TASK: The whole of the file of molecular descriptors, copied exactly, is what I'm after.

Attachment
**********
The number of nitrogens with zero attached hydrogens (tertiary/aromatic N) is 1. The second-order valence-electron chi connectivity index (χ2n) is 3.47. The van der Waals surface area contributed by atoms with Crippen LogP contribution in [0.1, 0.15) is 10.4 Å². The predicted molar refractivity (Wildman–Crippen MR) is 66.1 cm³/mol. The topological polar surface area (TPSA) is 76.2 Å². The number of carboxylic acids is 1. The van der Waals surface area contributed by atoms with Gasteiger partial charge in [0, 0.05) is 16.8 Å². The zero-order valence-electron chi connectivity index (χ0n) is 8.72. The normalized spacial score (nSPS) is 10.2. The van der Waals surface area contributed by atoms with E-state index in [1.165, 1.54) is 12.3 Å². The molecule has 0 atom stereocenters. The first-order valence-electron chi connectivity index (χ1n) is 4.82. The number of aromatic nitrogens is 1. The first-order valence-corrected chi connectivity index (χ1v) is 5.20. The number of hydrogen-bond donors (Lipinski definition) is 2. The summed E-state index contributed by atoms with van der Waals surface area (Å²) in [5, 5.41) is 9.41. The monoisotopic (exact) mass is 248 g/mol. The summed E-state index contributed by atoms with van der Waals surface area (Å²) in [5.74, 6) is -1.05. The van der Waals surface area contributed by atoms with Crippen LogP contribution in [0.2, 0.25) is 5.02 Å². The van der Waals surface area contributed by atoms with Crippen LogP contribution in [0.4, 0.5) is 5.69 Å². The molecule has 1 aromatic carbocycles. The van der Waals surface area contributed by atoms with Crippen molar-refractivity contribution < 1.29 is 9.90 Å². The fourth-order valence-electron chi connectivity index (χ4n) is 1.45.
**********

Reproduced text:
The number of nitrogens with zero attached hydrogens (tertiary/aromatic N) is 1. The second-order valence-electron chi connectivity index (χ2n) is 3.47. The van der Waals surface area contributed by atoms with Crippen LogP contribution in [0.1, 0.15) is 10.4 Å². The predicted molar refractivity (Wildman–Crippen MR) is 66.1 cm³/mol. The topological polar surface area (TPSA) is 76.2 Å². The number of carboxylic acids is 1. The van der Waals surface area contributed by atoms with Gasteiger partial charge in [0, 0.05) is 16.8 Å². The zero-order valence-electron chi connectivity index (χ0n) is 8.72. The normalized spacial score (nSPS) is 10.2. The van der Waals surface area contributed by atoms with E-state index in [1.165, 1.54) is 12.3 Å². The molecule has 0 atom stereocenters. The first-order valence-electron chi connectivity index (χ1n) is 4.82. The number of aromatic nitrogens is 1. The first-order valence-corrected chi connectivity index (χ1v) is 5.20. The number of hydrogen-bond donors (Lipinski definition) is 2. The summed E-state index contributed by atoms with van der Waals surface area (Å²) in [5, 5.41) is 9.41. The monoisotopic (exact) mass is 248 g/mol. The summed E-state index contributed by atoms with van der Waals surface area (Å²) in [5.74, 6) is -1.05. The van der Waals surface area contributed by atoms with Crippen LogP contribution in [0.2, 0.25) is 5.02 Å². The van der Waals surface area contributed by atoms with Crippen LogP contribution in [0.4, 0.5) is 5.69 Å². The molecule has 1 aromatic carbocycles. The van der Waals surface area contributed by atoms with Crippen molar-refractivity contribution < 1.29 is 9.90 Å². The fourth-order valence-electron chi connectivity index (χ4n) is 1.45.